My first task as a board member of the US National Committee for UN Women was assigned by our new board president, Lalita Janke. At our board meeting last Sunday morning in Long Beach, Lalita asked each of us to write to our governor to invite participation in the HeForShe campaign.
A couple of days after the meeting she sent around a draft letter. I’ve now made my own modifications and will mail it to Governor Malloy tomorrow.
You can see the whole letter here. If you would like to invite someone to participate in the campaign, feel free to draw on my letter. You can find the logo and TEAM HeForShe pictures in the action kit.
Here’s part of what I said: “UN Women has launched a campaign called ‘HeForShe’ to engage men and boys as advocates and agents of change for the achievement of gender equality and women’s rights. UN Women and the U.S. National Committee encourage you and other men and boys to speak out and take action against inequalities faced by women and girls.
“I am inviting you to have a picture taken of you holding the enclosed sign that reads ‘#Team HeForShe.’
“The ‘HeForShe’ campaign’s goal is to spread awareness of and spark action about the responsibility that men and boys have in eliminating all forms of discrimination and violence against women and girls.”
The sign I’m sending to Malloy, for him to hold, has the words #Team HeForShe on it. I hope for a positive response from our governor.
Emma Watson, of Harry Potter fame, is the spokesperson for this campaign.
Speaking of Women
Hasn’t it been a fabulous week for U.S. women in sports?
Serena Williams just defeated Azarenka in the quarter finals at Wimbledon. I’ll be surprised if she doesn’t win, or at least make it to the finals. I saw part of her victorious match against her sister Venus a couple of days ago. She is amazing to watch.
Then the women’s soccer, or football as it’s known in the rest of the world! The U.S. Women’s team defeated Japan in the finals on Sunday evening. This was sweet revenge for losing to Japan four years ago, the last time the Women’s World Cup was played.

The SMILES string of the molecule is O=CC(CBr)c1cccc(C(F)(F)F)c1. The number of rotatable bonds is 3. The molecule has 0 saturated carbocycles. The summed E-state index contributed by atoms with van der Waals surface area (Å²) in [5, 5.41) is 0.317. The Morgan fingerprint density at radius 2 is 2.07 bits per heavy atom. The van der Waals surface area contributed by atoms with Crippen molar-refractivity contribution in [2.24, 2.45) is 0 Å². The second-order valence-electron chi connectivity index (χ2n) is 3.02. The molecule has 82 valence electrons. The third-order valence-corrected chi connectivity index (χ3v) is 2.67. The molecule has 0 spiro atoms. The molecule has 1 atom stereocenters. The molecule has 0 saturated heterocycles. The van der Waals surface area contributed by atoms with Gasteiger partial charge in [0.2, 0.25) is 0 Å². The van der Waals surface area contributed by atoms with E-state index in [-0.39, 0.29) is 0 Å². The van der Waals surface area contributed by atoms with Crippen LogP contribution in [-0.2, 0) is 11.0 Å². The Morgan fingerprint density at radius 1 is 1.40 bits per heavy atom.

We watched with our daughter Beth and her family in Philadelphia. Their now 20-year old son turned on the TV and said, “It’s over! 4-0 for the U.S.”
They were actually only 16 minutes into the match. But a score of 4 is really high for soccer at this level. And the final score was 5-2.
As we moved from the dinner table to sit in front of the TV, I said, “What a shame that the Nigerian team lost early on.”
“One of their coaches, Kasia Muoto, went to Hillcrest,” Beth said. “But I barely knew her.” Both Beth and Sam attended Hillcrest in Jos, northern Nigeria, for several years of junior high and high school; Beth graduated in 1985, and Sam left after 9th grade to come to the U.S. with me.
I found Kasia Muoto on Twitter. I sent a Tweet to say hello and tell her about our mutual connection to Hillcrest. She replied almost immediately! “@cathonye thank u!! I know SamO very well and BethO was a legend we all looked up too. Nice to hear frm U!”
I sent the message on to Beth and Sam. I love making connections!
Boko Haram Still on the Attack
There have been several attacks by Boko Haram in the last few days. The attack in Zaria, killing at least 25, was yesterday, according to ThisDay newspaper. Clem’s brother lives in Zaria, and I knew it was unlikely he would have been near the location. Still it caused a moment’s worry in addition to the general horror at the ongoing atrocities.
There was an attack reported in The New York Times in Jos the day before.
Perhaps these attacks are their response to President Buhari’s commitment to wipe out their insurgency. Perhaps they are retaliating for the concerted effort by Nigeria and neighboring countries to counteract their terrorist acts.
I hope Buhari’s commitment will show results soon.
A colleague in TEAM Westport sent a link to an article about opposing racism. It’s from January 2015, in an online magazine everyday feminism. The writer, Wiley Reading, describes five ways we white liberals can use our privilege to speak up, show up, and be active opponents of racism.
I’m going to talk about one of his five ways for the next few posts. I hope you will follow and comment. Of course you can get ahead of me and read it all now if you like!
He says right up front that, “we do have a responsibility to do something. You see, we’ve got a leg up on being listened to. While we couldn’t help being born into a system of white supremacy, we can do something to help even the score.”
His first suggestion is to watch and record police harassment. This can be dangerous for a black person, but usually is safe for someone white. He describes a situation where he got out of the car to observe. He says, “I didn’t have the composure to grab a camera, but I hoped my presence would provide a degree of scrutiny, and I believe it did. The cops were significantly less rough with the woman after I arrived and stared at them.”
Did you have a pleasant 4th of July? Fireworks? We watched – on TV!